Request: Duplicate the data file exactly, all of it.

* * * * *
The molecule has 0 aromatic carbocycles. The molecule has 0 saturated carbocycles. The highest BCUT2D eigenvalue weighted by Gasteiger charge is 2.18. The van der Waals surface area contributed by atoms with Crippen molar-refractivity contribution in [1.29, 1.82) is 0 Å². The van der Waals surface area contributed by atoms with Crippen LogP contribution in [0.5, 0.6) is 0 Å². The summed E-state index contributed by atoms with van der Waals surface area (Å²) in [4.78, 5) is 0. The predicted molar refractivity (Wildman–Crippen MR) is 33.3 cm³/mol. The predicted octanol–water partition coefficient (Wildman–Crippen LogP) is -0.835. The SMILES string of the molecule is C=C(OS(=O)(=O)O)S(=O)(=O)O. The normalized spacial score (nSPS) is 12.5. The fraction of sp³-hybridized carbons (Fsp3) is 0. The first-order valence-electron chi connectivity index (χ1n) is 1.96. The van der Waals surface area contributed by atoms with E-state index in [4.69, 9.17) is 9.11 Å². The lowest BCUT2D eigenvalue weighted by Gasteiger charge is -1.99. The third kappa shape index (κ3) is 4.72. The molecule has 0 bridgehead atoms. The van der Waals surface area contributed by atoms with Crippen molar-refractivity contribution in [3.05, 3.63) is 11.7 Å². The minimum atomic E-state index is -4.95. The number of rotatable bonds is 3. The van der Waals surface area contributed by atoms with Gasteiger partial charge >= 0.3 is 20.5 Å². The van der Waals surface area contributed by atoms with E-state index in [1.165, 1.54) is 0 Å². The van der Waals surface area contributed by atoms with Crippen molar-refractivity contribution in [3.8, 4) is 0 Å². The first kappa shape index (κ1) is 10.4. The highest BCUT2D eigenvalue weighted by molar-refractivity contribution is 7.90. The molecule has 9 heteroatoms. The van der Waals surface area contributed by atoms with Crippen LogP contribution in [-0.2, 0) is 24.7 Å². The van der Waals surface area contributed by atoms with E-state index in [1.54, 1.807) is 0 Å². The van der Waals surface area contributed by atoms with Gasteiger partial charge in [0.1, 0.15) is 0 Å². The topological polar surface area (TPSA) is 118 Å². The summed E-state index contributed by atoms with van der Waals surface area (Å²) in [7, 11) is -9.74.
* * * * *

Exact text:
The molecule has 0 aromatic carbocycles. The molecule has 0 saturated carbocycles. The highest BCUT2D eigenvalue weighted by Gasteiger charge is 2.18. The van der Waals surface area contributed by atoms with Crippen molar-refractivity contribution in [1.29, 1.82) is 0 Å². The van der Waals surface area contributed by atoms with Crippen LogP contribution in [0.5, 0.6) is 0 Å². The summed E-state index contributed by atoms with van der Waals surface area (Å²) in [4.78, 5) is 0. The predicted molar refractivity (Wildman–Crippen MR) is 33.3 cm³/mol. The predicted octanol–water partition coefficient (Wildman–Crippen LogP) is -0.835. The SMILES string of the molecule is C=C(OS(=O)(=O)O)S(=O)(=O)O. The normalized spacial score (nSPS) is 12.5. The fraction of sp³-hybridized carbons (Fsp3) is 0. The first-order valence-electron chi connectivity index (χ1n) is 1.96. The van der Waals surface area contributed by atoms with E-state index in [4.69, 9.17) is 9.11 Å². The lowest BCUT2D eigenvalue weighted by Gasteiger charge is -1.99. The third kappa shape index (κ3) is 4.72. The molecule has 0 bridgehead atoms. The van der Waals surface area contributed by atoms with Crippen molar-refractivity contribution in [3.05, 3.63) is 11.7 Å². The minimum atomic E-state index is -4.95. The number of rotatable bonds is 3. The van der Waals surface area contributed by atoms with Gasteiger partial charge >= 0.3 is 20.5 Å². The van der Waals surface area contributed by atoms with E-state index in [1.165, 1.54) is 0 Å². The van der Waals surface area contributed by atoms with Crippen molar-refractivity contribution in [3.8, 4) is 0 Å². The first kappa shape index (κ1) is 10.4. The highest BCUT2D eigenvalue weighted by molar-refractivity contribution is 7.90. The molecule has 9 heteroatoms. The van der Waals surface area contributed by atoms with Crippen LogP contribution in [-0.2, 0) is 24.7 Å². The van der Waals surface area contributed by atoms with E-state index in [1.54, 1.807) is 0 Å². The van der Waals surface area contributed by atoms with Gasteiger partial charge in [0.1, 0.15) is 0 Å². The topological polar surface area (TPSA) is 118 Å². The summed E-state index contributed by atoms with van der Waals surface area (Å²) in [7, 11) is -9.74.